The NCSL Blog

08

By Katie Ziegler

This was a history-making election for female candidates up and down the ballot. At least 118 women will serve in Congress next year and there will be at least nine female governors, tying a previous record.

statevote logoNCSL was particularly interested in women running for state legislative seats, and 2019 will see more women serving than ever before.

NCSL’s preliminary analysis suggests that at least 2,073 women will occupy seats in the 50 state houses, an increase of more than 190 than during the 2018 session. The nationwide share of female legislators will be around 28.1 percent, nearly 3 percentage points higher than in 2018.

There hasn’t been an increase in the share of women this large since another significant election: 1992, also deemed the “Year of the Woman.” That was when the nationwide percentage of elected women jumped from 18.4 to 20.5 percent.  

Female legislators will be in the majority in the Nevada Assembly, if preliminary results hold, as they will represent 22 of 42 seats. This has only occurred once before, in 2009-2010, when 13 of 24 members in the New Hampshire state Senate were women. Nevada is also poised to have the highest share of female legislators, 47.6 percent, which is a new record for any of the 50 states.

The U.S. territory of Guam kicked off the night of election returns with resounding victories for women. Voters there elected a female governor and 10 of the 15 seats in the unicameral Legislature will be held by women next year.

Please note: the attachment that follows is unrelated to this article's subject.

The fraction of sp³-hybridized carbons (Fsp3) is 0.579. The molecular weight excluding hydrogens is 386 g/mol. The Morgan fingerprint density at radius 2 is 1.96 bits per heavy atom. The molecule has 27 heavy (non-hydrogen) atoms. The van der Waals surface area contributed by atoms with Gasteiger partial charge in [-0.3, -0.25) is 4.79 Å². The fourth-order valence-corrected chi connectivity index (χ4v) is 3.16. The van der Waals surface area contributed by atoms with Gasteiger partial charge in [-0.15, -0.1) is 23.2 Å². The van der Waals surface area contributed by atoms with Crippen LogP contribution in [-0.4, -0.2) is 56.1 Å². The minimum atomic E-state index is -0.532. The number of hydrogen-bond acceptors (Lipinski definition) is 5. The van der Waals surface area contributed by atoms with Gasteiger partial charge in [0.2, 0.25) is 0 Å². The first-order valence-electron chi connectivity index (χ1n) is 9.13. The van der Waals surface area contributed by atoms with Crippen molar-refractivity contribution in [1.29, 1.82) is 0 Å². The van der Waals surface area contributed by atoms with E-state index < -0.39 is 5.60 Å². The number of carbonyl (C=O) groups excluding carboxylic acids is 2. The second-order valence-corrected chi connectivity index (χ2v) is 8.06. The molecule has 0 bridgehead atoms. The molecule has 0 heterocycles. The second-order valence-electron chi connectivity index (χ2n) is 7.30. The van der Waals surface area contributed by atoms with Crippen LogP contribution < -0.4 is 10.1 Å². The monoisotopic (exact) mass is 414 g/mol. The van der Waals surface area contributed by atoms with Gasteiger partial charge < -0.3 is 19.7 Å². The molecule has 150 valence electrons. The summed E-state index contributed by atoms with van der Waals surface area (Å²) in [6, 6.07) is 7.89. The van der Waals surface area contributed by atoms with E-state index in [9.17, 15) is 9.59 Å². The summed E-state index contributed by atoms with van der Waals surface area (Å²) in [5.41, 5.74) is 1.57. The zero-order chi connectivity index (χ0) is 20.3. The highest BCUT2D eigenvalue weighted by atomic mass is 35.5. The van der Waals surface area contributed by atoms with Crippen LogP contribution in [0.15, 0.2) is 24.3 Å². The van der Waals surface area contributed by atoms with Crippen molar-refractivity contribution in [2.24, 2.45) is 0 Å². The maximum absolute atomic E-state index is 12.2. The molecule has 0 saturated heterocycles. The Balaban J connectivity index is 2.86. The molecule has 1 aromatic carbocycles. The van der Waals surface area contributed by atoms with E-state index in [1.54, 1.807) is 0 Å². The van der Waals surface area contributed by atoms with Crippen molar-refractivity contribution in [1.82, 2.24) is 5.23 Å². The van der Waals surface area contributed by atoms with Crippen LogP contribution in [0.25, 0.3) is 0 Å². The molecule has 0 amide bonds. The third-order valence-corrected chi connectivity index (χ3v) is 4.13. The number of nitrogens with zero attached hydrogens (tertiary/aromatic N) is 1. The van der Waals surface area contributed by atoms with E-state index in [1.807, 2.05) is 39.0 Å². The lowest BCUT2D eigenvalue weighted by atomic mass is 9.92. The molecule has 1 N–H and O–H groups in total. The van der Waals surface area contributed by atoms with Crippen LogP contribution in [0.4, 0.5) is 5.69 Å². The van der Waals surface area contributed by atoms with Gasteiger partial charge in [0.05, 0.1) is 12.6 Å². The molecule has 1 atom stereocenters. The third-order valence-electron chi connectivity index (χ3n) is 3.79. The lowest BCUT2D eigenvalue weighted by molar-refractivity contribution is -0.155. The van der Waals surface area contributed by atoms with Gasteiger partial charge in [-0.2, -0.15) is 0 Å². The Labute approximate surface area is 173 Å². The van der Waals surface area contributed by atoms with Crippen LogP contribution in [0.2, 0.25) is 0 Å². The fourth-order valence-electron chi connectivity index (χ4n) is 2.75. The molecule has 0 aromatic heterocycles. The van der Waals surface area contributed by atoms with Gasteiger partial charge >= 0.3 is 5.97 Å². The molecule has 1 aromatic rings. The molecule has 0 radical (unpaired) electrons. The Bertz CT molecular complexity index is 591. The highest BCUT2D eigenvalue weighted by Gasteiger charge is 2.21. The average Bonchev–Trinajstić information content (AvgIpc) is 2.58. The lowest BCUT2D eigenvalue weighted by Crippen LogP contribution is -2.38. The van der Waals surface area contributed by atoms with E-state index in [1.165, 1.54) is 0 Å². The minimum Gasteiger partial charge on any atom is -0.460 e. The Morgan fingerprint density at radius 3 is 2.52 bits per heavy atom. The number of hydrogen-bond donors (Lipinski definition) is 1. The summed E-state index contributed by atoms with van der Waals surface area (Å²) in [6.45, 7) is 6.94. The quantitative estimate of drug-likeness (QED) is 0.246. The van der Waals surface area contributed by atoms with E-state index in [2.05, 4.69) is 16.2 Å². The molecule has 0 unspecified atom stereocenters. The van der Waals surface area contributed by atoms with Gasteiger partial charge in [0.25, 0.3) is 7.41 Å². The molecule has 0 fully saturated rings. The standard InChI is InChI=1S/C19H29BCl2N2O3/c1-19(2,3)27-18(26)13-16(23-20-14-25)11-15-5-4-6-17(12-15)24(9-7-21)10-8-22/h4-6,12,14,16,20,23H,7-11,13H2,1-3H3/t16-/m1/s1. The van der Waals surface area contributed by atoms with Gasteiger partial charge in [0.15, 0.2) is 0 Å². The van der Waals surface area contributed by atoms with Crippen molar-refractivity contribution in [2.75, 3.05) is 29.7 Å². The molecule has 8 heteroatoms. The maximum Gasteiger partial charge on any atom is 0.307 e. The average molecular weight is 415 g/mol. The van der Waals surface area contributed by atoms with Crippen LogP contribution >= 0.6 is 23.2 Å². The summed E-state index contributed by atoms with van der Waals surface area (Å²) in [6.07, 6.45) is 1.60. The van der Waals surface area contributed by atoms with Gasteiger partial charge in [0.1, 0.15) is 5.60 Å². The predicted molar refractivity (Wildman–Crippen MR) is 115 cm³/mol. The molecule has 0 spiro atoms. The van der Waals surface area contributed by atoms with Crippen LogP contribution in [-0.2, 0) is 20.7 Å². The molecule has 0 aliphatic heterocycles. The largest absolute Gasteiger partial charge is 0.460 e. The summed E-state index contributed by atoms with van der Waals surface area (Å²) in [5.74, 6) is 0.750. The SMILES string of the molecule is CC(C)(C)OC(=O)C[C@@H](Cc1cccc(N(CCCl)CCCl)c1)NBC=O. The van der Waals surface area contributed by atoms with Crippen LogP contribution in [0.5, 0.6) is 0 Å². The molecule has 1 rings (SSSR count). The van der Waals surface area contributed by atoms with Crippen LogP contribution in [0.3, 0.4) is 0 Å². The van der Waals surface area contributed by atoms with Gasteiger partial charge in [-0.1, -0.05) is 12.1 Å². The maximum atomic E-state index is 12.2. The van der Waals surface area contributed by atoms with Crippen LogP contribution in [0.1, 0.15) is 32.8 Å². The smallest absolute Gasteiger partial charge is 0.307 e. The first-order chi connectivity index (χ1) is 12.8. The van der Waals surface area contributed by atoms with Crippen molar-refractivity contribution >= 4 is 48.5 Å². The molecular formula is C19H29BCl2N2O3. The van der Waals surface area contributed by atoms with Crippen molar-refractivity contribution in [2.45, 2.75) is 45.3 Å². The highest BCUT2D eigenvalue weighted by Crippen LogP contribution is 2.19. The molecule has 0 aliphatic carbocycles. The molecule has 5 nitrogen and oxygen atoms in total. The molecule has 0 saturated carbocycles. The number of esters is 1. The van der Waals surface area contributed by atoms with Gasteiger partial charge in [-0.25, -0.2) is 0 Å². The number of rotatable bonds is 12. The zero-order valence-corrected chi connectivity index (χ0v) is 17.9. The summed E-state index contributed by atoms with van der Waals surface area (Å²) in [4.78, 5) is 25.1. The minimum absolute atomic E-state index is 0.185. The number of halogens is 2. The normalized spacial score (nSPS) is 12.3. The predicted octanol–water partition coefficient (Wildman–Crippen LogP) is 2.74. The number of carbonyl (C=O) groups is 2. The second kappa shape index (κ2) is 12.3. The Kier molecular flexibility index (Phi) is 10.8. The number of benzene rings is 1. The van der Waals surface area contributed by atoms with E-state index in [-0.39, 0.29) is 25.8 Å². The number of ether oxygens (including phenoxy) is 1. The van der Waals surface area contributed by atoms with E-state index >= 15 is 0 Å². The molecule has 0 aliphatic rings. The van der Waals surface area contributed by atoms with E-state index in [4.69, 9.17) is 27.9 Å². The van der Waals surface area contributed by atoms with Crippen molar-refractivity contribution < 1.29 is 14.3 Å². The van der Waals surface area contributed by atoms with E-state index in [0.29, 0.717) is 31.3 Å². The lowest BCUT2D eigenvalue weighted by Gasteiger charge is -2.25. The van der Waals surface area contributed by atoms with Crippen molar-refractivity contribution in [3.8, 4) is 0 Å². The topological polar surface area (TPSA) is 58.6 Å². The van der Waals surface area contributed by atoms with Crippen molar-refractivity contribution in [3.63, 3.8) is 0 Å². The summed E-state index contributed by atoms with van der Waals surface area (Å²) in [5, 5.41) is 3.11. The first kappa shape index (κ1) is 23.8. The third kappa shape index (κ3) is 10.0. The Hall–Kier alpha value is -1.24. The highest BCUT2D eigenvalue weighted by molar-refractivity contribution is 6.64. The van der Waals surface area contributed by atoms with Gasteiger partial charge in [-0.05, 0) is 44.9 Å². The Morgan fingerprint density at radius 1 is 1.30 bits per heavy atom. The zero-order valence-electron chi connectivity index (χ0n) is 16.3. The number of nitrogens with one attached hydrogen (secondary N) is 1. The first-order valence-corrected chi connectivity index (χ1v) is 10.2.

Women gained seats or held steady at the same ratio in most states. Among the states that will have the highest percentages of women in 2019, in addition to Nevada, are Colorado, Oregon, Vermont, Alaska, Arizona, Maine and Washington.

Some states had their percentage of female legislators increase by 5 percentage points or more, including Alaska, Iowa, Maine, Maryland, Michigan, Nevada, New Hampshire, New Mexico, Oklahoma, Oregon, Pennsylvania, Rhode Island and Utah.

Overall, the majority of female state legislators are Democrats, as has been the case for many years. NCSL will update our data as races are finalized and recounts are completed, and we will post state-by-state data with party breakouts. As legislative chambers select their caucus leadership for the 2019 session we will keep track of the women serving in those roles. Stay tuned.

Additional Resources

Katie Ziegler is the program manager of NCSL's Women's Legislative Network.

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About the NCSL Blog

This blog offers updates on the National Conference of State Legislatures' research and training, the latest on federalism and the state legislative institution, and posts about state legislators and legislative staff. The blog is edited by NCSL staff and written primarily by NCSL's experts on public policy and the state legislative institution.